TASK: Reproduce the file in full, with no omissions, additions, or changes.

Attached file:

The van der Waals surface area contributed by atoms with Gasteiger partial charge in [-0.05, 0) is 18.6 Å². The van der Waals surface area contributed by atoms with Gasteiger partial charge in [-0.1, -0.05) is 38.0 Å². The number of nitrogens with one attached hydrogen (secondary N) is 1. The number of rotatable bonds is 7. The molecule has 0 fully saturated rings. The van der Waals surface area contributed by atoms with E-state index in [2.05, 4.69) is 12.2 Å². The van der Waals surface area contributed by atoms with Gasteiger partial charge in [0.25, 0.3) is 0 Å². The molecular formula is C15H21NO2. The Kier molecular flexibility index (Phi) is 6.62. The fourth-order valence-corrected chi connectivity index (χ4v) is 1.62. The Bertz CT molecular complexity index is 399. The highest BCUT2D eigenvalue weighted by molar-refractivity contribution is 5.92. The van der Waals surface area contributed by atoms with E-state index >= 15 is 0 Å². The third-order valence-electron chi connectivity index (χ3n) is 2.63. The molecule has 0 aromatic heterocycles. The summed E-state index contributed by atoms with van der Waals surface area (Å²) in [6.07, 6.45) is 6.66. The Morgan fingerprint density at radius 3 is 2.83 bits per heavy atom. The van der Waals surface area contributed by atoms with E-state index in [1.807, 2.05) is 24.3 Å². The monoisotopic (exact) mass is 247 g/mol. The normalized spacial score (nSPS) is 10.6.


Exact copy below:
The van der Waals surface area contributed by atoms with Gasteiger partial charge in [-0.05, 0) is 18.6 Å². The van der Waals surface area contributed by atoms with Gasteiger partial charge in [-0.1, -0.05) is 38.0 Å². The number of nitrogens with one attached hydrogen (secondary N) is 1. The number of rotatable bonds is 7. The molecule has 0 fully saturated rings. The van der Waals surface area contributed by atoms with E-state index in [2.05, 4.69) is 12.2 Å². The van der Waals surface area contributed by atoms with Gasteiger partial charge in [0.25, 0.3) is 0 Å². The molecular formula is C15H21NO2. The Kier molecular flexibility index (Phi) is 6.62. The fourth-order valence-corrected chi connectivity index (χ4v) is 1.62. The Bertz CT molecular complexity index is 399. The highest BCUT2D eigenvalue weighted by molar-refractivity contribution is 5.92. The van der Waals surface area contributed by atoms with E-state index >= 15 is 0 Å². The third-order valence-electron chi connectivity index (χ3n) is 2.63. The molecule has 0 aromatic heterocycles. The summed E-state index contributed by atoms with van der Waals surface area (Å²) in [6.07, 6.45) is 6.66. The Morgan fingerprint density at radius 3 is 2.83 bits per heavy atom. The van der Waals surface area contributed by atoms with E-state index in [1.807, 2.05) is 24.3 Å². The monoisotopic (exact) mass is 247 g/mol. The normalized spacial score (nSPS) is 10.6.